Media Rating Council (MRC) CEO, George Ivie, has heard your complaints about viewability, and he thinks you’re missing the point. It’s taken longer to nail down “viewability” than the MRC wanted, Ivie says, but the whole digital ad viewability idea was only meant to be a relatively quick fix on route to a bigger thing, which is now set to arrive by 2019. That would be cross-platform media measurement standards across all forms of TV and digital video delivery around demographics or any other audience data that marketers want.
The digital video piece of that standard came out in December, and many marketers are already trading on it using tools from Nielsen and comScore, Ivie notes. The broader cross-platform guidelines that should emerge in draft form by late this year could include something else many advertisers long have clamored for: more precise ratings of TV commercials.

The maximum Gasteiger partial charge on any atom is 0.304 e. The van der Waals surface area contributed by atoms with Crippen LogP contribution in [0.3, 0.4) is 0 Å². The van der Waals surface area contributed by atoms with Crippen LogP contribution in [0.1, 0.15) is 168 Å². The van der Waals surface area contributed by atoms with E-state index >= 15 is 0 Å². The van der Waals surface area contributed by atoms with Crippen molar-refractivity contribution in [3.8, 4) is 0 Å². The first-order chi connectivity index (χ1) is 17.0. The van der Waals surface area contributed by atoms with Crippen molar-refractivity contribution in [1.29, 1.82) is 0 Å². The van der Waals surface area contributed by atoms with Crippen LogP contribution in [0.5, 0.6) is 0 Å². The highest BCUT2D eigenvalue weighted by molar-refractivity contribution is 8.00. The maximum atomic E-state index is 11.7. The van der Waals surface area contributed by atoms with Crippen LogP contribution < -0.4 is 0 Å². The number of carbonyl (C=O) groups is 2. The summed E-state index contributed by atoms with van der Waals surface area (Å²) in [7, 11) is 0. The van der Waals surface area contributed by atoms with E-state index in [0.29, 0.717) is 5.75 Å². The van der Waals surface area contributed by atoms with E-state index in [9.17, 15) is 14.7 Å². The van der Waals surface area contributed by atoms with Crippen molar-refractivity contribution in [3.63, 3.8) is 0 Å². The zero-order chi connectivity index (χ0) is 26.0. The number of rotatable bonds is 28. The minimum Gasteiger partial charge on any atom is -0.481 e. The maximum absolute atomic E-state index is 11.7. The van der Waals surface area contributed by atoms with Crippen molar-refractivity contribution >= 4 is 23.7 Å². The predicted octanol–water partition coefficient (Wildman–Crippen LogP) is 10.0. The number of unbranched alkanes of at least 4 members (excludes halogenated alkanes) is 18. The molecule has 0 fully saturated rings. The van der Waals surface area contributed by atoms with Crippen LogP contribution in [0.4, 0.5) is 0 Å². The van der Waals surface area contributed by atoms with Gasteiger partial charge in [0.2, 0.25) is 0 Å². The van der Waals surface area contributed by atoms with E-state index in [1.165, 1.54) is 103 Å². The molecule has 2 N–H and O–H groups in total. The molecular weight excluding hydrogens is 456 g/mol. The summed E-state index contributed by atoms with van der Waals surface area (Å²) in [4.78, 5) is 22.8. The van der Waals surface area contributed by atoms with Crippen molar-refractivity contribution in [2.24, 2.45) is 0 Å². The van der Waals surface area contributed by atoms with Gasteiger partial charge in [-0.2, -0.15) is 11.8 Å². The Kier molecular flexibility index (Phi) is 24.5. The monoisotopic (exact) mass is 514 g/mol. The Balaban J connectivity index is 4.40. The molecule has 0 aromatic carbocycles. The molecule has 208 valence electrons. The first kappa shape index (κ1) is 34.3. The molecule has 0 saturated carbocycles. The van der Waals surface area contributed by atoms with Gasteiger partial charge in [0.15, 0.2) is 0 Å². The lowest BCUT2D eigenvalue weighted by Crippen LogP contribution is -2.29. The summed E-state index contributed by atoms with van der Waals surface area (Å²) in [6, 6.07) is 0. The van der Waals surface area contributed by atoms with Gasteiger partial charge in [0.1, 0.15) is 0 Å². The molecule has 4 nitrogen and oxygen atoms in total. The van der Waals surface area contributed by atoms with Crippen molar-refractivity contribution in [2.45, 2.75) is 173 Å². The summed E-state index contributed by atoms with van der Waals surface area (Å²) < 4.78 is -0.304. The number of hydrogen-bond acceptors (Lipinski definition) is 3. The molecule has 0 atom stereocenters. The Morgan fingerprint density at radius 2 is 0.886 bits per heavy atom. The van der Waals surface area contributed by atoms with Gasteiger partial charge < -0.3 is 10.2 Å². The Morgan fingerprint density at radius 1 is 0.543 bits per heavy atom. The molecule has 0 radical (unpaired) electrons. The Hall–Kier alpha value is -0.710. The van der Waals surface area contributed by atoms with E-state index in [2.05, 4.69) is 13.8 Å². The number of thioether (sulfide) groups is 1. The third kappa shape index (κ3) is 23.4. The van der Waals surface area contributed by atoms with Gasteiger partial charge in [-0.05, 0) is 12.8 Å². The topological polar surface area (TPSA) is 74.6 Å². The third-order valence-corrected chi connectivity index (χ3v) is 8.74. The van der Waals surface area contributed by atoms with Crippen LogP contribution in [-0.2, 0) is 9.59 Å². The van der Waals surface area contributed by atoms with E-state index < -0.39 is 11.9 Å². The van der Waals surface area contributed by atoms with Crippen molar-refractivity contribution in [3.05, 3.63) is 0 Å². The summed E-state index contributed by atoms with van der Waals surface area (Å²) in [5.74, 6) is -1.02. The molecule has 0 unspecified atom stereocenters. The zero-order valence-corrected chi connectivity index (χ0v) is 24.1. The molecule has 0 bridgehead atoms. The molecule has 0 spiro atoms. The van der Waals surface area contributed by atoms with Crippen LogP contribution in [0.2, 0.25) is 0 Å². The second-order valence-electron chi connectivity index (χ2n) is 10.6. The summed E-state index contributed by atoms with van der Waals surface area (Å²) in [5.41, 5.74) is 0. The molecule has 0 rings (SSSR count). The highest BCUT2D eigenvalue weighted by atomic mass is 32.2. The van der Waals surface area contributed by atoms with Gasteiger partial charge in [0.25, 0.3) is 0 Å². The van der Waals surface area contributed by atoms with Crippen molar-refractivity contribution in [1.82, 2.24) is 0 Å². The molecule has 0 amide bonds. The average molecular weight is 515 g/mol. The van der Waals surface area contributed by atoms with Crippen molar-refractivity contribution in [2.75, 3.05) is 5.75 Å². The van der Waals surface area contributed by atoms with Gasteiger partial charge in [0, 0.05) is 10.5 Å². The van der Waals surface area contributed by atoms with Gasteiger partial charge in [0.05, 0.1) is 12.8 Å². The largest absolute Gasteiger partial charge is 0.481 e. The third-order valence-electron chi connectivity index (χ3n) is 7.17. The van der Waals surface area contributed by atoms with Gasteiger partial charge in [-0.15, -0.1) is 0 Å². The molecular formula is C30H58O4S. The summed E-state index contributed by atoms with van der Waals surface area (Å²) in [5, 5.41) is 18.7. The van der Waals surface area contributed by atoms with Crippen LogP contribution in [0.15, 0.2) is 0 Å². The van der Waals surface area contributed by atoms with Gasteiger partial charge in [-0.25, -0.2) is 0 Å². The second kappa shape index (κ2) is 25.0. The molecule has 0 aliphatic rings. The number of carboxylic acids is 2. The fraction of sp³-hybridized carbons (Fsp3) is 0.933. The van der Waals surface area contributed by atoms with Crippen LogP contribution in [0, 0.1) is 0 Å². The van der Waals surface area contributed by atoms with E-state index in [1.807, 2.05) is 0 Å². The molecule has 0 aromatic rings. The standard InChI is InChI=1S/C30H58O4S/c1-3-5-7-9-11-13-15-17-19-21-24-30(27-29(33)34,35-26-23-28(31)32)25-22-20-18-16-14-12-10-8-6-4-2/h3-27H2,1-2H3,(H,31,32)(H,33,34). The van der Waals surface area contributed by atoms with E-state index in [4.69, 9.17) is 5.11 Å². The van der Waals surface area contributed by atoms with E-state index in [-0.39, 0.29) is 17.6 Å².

The MRC wanted the viewability standard out there to eliminate the “low-hanging fruit” of non-viewable impressions, which were rampant at the time. “What we didn’t do is go beyond that very quickly,” he says. “The viewable impression was never meant to establish the value of the advertising. It was meant to establish ‘Did it have an opportunity to be seen?'”
Mobile Marketing Association (MMA) CEO Greg Stuart says his group’s advertiser-supervised research shows no correlation between how long ads are viewed and how effective they are. Ivie says he welcomes research from the MMA or anyone else in shaping the new rules.
“If we only push duration weighting into the digital side, and we don’t have commercial measurement and duration weighting in television, this won’t be a fair implementation and, frankly, we don’t do it,” Ivie says. TV’s version may turn out to be ratings for individual minutes within a pod rather than individual commercials, he says, but it won’t just be a broad average of viewership across all ads in a show, as exists now in standard commercial ratings.
Neff, J. (2018, May 2). Down with Viewability: MRC Chief Says It’s Time to Move Past ‘Marketplace Fixation’. AdAge.